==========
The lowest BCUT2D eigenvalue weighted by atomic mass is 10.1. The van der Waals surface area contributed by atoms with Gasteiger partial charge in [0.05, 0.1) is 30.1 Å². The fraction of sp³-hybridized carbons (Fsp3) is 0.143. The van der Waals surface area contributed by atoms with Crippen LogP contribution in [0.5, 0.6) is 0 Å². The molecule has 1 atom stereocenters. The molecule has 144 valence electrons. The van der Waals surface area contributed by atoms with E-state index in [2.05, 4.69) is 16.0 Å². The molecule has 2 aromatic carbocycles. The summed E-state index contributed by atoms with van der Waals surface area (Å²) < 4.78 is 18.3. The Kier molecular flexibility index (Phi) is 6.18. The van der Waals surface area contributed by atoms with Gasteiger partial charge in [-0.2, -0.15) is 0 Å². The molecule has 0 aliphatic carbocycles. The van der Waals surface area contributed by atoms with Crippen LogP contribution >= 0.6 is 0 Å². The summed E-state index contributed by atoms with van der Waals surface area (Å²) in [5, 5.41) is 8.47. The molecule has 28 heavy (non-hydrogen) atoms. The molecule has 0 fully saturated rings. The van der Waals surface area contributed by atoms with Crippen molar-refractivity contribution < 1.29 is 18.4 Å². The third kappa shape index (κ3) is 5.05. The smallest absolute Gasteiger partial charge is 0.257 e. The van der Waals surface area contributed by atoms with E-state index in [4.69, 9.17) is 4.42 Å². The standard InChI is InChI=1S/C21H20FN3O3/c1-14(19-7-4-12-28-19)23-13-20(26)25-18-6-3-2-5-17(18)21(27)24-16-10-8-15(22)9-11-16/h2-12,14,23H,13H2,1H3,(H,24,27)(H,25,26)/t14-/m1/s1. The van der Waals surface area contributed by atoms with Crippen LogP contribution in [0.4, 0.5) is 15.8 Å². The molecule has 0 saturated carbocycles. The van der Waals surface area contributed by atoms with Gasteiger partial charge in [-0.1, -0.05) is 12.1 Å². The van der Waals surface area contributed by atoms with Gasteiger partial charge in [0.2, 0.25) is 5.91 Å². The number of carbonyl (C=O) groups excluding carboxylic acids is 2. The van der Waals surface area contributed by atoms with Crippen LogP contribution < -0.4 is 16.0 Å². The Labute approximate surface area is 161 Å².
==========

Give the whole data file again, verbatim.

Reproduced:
The lowest BCUT2D eigenvalue weighted by atomic mass is 10.1. The van der Waals surface area contributed by atoms with Gasteiger partial charge in [0.05, 0.1) is 30.1 Å². The fraction of sp³-hybridized carbons (Fsp3) is 0.143. The van der Waals surface area contributed by atoms with Crippen LogP contribution in [0.5, 0.6) is 0 Å². The molecule has 1 atom stereocenters. The molecule has 144 valence electrons. The van der Waals surface area contributed by atoms with E-state index in [2.05, 4.69) is 16.0 Å². The molecule has 2 aromatic carbocycles. The summed E-state index contributed by atoms with van der Waals surface area (Å²) < 4.78 is 18.3. The Kier molecular flexibility index (Phi) is 6.18. The van der Waals surface area contributed by atoms with Gasteiger partial charge in [-0.2, -0.15) is 0 Å². The molecule has 0 aliphatic carbocycles. The van der Waals surface area contributed by atoms with Crippen LogP contribution >= 0.6 is 0 Å². The summed E-state index contributed by atoms with van der Waals surface area (Å²) in [5, 5.41) is 8.47. The molecule has 28 heavy (non-hydrogen) atoms. The molecule has 0 fully saturated rings. The van der Waals surface area contributed by atoms with Crippen molar-refractivity contribution < 1.29 is 18.4 Å². The third kappa shape index (κ3) is 5.05. The smallest absolute Gasteiger partial charge is 0.257 e. The van der Waals surface area contributed by atoms with E-state index in [4.69, 9.17) is 4.42 Å². The standard InChI is InChI=1S/C21H20FN3O3/c1-14(19-7-4-12-28-19)23-13-20(26)25-18-6-3-2-5-17(18)21(27)24-16-10-8-15(22)9-11-16/h2-12,14,23H,13H2,1H3,(H,24,27)(H,25,26)/t14-/m1/s1. The van der Waals surface area contributed by atoms with Crippen LogP contribution in [0.4, 0.5) is 15.8 Å². The molecule has 0 saturated carbocycles. The van der Waals surface area contributed by atoms with Gasteiger partial charge in [-0.1, -0.05) is 12.1 Å². The van der Waals surface area contributed by atoms with Gasteiger partial charge in [0.2, 0.25) is 5.91 Å². The number of carbonyl (C=O) groups excluding carboxylic acids is 2. The van der Waals surface area contributed by atoms with Crippen LogP contribution < -0.4 is 16.0 Å². The Labute approximate surface area is 161 Å².